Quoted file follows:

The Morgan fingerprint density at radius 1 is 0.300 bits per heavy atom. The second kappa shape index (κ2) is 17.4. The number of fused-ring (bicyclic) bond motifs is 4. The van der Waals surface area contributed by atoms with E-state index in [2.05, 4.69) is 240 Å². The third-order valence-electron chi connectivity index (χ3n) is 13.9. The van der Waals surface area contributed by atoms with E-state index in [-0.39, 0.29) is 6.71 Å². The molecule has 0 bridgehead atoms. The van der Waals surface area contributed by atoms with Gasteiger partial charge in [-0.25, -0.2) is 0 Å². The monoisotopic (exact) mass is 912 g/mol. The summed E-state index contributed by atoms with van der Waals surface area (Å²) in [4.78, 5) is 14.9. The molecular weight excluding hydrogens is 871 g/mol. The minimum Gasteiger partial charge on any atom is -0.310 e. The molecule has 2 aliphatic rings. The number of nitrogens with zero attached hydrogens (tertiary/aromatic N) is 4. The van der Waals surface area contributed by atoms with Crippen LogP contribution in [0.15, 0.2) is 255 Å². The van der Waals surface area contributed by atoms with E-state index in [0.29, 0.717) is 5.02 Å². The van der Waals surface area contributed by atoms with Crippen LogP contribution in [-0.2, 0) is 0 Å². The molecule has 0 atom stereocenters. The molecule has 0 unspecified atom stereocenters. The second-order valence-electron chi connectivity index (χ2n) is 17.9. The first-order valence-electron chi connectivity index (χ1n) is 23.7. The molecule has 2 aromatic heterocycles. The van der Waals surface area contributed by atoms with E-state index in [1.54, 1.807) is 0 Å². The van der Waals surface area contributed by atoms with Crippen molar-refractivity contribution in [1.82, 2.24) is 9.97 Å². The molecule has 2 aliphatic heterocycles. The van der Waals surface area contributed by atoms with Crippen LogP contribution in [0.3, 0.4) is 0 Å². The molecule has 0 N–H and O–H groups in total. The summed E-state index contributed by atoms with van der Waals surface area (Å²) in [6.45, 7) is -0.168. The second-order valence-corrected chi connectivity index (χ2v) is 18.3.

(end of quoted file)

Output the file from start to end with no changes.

The Morgan fingerprint density at radius 1 is 0.300 bits per heavy atom. The second kappa shape index (κ2) is 17.4. The number of fused-ring (bicyclic) bond motifs is 4. The van der Waals surface area contributed by atoms with E-state index in [2.05, 4.69) is 240 Å². The third-order valence-electron chi connectivity index (χ3n) is 13.9. The van der Waals surface area contributed by atoms with E-state index in [-0.39, 0.29) is 6.71 Å². The molecule has 0 bridgehead atoms. The van der Waals surface area contributed by atoms with Gasteiger partial charge in [-0.25, -0.2) is 0 Å². The monoisotopic (exact) mass is 912 g/mol. The summed E-state index contributed by atoms with van der Waals surface area (Å²) in [4.78, 5) is 14.9. The molecular weight excluding hydrogens is 871 g/mol. The minimum Gasteiger partial charge on any atom is -0.310 e. The molecule has 2 aliphatic rings. The number of nitrogens with zero attached hydrogens (tertiary/aromatic N) is 4. The van der Waals surface area contributed by atoms with Crippen LogP contribution in [0.15, 0.2) is 255 Å². The van der Waals surface area contributed by atoms with E-state index in [0.29, 0.717) is 5.02 Å². The van der Waals surface area contributed by atoms with Crippen LogP contribution in [-0.2, 0) is 0 Å². The molecule has 0 atom stereocenters. The molecule has 0 unspecified atom stereocenters. The second-order valence-electron chi connectivity index (χ2n) is 17.9. The first-order valence-electron chi connectivity index (χ1n) is 23.7. The molecule has 2 aromatic heterocycles. The van der Waals surface area contributed by atoms with E-state index in [1.54, 1.807) is 0 Å². The van der Waals surface area contributed by atoms with Crippen molar-refractivity contribution in [1.82, 2.24) is 9.97 Å². The molecule has 2 aliphatic heterocycles. The van der Waals surface area contributed by atoms with Crippen LogP contribution in [0.3, 0.4) is 0 Å². The molecule has 0 N–H and O–H groups in total. The summed E-state index contributed by atoms with van der Waals surface area (Å²) in [6.45, 7) is -0.168. The second-order valence-corrected chi connectivity index (χ2v) is 18.3.